To be perfectly honest, nobody in Drain sth is particularly happy with having to lug that little "sth" around. "Drain sth doesn't sound as nice as just Drain," says Flavia Canel, who plays guitar with the Swedish heavy rock quartet. "We thought Drain was perfect with our kind of music and our lyrics, because it's about, like, to empty yourself, empty your mind of your thoughts." Unfortunately for Canel and company, the name was already taken in America.
ENTERTAINMENT
April 8, 1994 | BENJAMIN EPSTEIN, SPECIAL TO THE TIMES
Over the course of the past century and a half, the tradition of the Swedish fiddler fell victim to a triumvirate of scourges: piety, industry and modernity. Moralistic institutions decided that dancing was not a good idea. The industrial revolution replaced villages with cities. And phonographs squeezed live regional music out from community functions.
NEWS
December 15, 1988 | TYLER MARSHALL, Times Staff Writer
Buffeted by an icy north wind, a single blood-red rose stood in a jar to mark the spot along Stockholm's busiest thoroughfare where so many still stop and stare. Here, on the last February night of 1986, an unknown assassin shot and killed Swedish Prime Minister Olof Palme. With him died a part of Scandinavia.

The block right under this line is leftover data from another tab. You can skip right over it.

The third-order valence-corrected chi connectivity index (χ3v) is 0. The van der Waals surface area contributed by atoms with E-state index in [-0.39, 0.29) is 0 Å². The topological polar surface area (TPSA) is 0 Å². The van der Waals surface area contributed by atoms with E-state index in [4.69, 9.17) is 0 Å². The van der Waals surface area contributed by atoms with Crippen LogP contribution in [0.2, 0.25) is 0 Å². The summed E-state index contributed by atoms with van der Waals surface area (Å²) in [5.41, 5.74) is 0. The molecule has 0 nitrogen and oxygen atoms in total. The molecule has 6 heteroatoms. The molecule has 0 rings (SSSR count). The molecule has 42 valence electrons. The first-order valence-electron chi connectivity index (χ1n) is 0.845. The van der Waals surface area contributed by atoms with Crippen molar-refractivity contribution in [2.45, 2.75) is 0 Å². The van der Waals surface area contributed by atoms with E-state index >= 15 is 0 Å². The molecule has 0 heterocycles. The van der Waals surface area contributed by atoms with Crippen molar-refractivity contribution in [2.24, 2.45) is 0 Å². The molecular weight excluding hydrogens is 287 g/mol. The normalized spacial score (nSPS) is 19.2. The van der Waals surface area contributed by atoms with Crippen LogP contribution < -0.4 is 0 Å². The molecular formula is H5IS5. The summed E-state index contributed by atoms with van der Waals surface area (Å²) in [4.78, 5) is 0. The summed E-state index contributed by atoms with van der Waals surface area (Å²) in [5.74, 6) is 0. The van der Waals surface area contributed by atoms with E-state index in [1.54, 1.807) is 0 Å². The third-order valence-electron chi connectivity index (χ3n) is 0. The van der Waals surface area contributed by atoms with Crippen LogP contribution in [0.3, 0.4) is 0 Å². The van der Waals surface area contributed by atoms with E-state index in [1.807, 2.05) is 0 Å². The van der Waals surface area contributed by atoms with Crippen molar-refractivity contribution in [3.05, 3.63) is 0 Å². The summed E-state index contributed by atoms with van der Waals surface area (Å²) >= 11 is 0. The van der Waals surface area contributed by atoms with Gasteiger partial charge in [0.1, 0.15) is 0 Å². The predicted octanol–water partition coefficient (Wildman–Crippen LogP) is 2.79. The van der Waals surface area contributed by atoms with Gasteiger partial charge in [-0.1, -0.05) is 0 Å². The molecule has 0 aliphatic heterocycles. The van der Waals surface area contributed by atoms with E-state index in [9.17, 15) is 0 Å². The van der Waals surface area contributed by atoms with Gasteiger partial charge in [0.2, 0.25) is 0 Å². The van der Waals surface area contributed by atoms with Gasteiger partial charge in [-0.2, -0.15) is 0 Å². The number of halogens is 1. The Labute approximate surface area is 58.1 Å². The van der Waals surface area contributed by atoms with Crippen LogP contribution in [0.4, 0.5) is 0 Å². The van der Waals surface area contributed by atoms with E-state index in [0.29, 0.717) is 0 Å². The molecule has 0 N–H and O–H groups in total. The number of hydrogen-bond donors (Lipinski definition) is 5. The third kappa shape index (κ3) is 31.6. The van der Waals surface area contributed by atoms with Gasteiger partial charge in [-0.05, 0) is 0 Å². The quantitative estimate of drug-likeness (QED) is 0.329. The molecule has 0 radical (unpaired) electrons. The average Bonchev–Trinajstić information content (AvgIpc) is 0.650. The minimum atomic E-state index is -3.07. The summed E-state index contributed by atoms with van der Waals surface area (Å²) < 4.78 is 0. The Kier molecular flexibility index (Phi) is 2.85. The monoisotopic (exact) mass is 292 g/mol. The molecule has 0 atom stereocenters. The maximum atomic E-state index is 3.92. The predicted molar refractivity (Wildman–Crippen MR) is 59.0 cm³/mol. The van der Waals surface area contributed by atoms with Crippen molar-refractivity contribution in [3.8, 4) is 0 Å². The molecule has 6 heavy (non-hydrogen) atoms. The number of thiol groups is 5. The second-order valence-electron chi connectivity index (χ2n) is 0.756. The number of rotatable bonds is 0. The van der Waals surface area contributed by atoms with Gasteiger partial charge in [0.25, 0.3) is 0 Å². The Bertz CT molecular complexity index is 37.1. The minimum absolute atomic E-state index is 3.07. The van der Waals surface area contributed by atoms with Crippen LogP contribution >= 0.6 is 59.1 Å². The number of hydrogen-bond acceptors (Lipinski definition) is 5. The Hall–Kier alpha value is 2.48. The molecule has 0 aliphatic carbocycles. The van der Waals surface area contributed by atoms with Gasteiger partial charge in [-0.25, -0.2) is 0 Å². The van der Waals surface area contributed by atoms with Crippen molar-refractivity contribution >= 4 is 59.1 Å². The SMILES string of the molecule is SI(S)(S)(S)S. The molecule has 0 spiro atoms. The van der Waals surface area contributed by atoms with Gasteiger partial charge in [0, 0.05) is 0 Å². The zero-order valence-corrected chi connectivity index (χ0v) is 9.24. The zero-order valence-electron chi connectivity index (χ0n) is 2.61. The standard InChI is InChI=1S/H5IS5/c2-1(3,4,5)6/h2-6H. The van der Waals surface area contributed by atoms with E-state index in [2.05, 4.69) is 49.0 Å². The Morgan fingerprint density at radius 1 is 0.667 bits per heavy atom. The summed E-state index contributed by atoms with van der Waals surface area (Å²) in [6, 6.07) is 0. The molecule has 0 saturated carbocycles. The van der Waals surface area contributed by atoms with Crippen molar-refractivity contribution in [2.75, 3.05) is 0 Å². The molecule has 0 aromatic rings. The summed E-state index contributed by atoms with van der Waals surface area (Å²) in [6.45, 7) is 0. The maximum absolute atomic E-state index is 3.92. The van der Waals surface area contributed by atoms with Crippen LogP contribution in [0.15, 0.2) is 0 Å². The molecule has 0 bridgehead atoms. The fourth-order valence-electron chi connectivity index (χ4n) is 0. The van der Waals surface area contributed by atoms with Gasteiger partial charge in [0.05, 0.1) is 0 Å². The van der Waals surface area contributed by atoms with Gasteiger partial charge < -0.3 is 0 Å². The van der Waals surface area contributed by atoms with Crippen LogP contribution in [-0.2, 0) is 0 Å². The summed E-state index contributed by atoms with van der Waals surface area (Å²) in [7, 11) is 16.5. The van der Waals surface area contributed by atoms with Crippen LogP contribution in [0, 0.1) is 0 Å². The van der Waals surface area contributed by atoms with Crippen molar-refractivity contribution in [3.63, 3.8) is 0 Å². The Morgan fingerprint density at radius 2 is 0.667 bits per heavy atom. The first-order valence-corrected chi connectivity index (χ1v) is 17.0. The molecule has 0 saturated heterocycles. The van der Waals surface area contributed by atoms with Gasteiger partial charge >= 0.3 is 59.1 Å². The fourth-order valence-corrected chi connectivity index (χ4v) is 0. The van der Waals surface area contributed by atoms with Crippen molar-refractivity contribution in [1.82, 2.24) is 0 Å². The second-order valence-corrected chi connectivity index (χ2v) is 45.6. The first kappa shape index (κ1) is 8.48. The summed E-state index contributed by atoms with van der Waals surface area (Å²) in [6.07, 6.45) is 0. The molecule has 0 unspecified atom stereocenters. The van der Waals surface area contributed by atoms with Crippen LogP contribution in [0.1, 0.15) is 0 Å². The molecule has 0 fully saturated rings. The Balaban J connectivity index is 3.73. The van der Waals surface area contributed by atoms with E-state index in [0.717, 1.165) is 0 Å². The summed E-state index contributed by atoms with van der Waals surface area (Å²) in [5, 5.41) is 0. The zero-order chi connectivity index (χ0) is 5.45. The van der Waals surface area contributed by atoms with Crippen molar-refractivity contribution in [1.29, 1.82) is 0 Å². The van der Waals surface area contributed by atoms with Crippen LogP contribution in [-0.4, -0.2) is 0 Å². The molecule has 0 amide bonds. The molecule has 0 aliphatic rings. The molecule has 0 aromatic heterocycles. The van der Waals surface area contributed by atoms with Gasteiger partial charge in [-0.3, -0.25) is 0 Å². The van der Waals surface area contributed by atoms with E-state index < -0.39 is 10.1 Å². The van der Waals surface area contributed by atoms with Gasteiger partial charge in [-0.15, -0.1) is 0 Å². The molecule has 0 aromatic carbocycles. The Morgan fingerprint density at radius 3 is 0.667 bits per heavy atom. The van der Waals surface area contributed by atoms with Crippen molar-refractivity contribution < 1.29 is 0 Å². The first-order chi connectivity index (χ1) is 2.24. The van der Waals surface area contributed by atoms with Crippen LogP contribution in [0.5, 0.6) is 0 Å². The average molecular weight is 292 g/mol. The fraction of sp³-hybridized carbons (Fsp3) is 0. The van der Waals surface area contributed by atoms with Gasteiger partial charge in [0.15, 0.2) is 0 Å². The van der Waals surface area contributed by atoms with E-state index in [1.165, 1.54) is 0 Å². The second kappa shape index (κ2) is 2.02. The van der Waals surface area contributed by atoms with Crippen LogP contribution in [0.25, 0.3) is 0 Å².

NEWS
December 14, 1988 | TYLER MARSHALL, Times Staff Writer
A British consultant recalled recently how Swedish delegates to an international economic conference that she attended in the 1950s were quickly dubbed "the quiet men" by other participants. "They arrived punctually, were always very polite and well-dressed but stuck together and rarely opened their mouths," said the consultant, Jean Phillips-Martinsson, who advises businesses on cultural stereotypes. "That was 30 years ago, and nothing has changed since."
ENTERTAINMENT
October 14, 2006 | Elaine G. Harp, Special to The Times
THE Vikings, renowned for their sagas, are again making landfall on our shores, this time in mystery novels by such outstanding Scandinavian authors as Peter Hoeg, Karin Fossum, Jan Kjaerstad, Ake Edwardson and Arnaldur Indridason. Although their books have long been popular abroad, the well-translated ones have only caught on in America since the mid-'90s.